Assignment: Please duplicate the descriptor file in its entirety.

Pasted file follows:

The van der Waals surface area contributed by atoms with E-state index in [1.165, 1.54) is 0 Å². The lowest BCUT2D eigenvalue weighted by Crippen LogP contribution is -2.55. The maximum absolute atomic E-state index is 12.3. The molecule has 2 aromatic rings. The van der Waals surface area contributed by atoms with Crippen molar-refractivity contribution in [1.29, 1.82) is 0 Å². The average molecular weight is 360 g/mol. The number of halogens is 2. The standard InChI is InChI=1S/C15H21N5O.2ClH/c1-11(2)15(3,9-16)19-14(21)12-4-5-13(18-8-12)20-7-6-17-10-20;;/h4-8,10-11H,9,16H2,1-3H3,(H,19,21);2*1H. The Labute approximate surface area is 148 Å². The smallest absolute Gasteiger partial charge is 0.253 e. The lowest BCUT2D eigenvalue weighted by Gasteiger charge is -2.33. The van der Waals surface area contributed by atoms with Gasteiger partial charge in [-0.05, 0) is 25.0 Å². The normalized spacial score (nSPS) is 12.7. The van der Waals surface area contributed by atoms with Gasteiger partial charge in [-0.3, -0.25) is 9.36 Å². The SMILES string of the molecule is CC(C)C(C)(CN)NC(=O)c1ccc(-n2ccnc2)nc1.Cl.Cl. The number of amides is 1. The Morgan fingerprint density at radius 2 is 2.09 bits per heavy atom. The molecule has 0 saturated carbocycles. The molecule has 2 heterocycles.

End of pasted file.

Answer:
The van der Waals surface area contributed by atoms with E-state index in [1.165, 1.54) is 0 Å². The lowest BCUT2D eigenvalue weighted by Crippen LogP contribution is -2.55. The maximum absolute atomic E-state index is 12.3. The molecule has 2 aromatic rings. The van der Waals surface area contributed by atoms with Crippen molar-refractivity contribution in [1.29, 1.82) is 0 Å². The average molecular weight is 360 g/mol. The number of halogens is 2. The standard InChI is InChI=1S/C15H21N5O.2ClH/c1-11(2)15(3,9-16)19-14(21)12-4-5-13(18-8-12)20-7-6-17-10-20;;/h4-8,10-11H,9,16H2,1-3H3,(H,19,21);2*1H. The Labute approximate surface area is 148 Å². The smallest absolute Gasteiger partial charge is 0.253 e. The lowest BCUT2D eigenvalue weighted by Gasteiger charge is -2.33. The van der Waals surface area contributed by atoms with Gasteiger partial charge in [-0.05, 0) is 25.0 Å². The normalized spacial score (nSPS) is 12.7. The van der Waals surface area contributed by atoms with Gasteiger partial charge in [-0.3, -0.25) is 9.36 Å². The SMILES string of the molecule is CC(C)C(C)(CN)NC(=O)c1ccc(-n2ccnc2)nc1.Cl.Cl. The number of amides is 1. The Morgan fingerprint density at radius 2 is 2.09 bits per heavy atom. The molecule has 0 saturated carbocycles. The molecule has 2 heterocycles.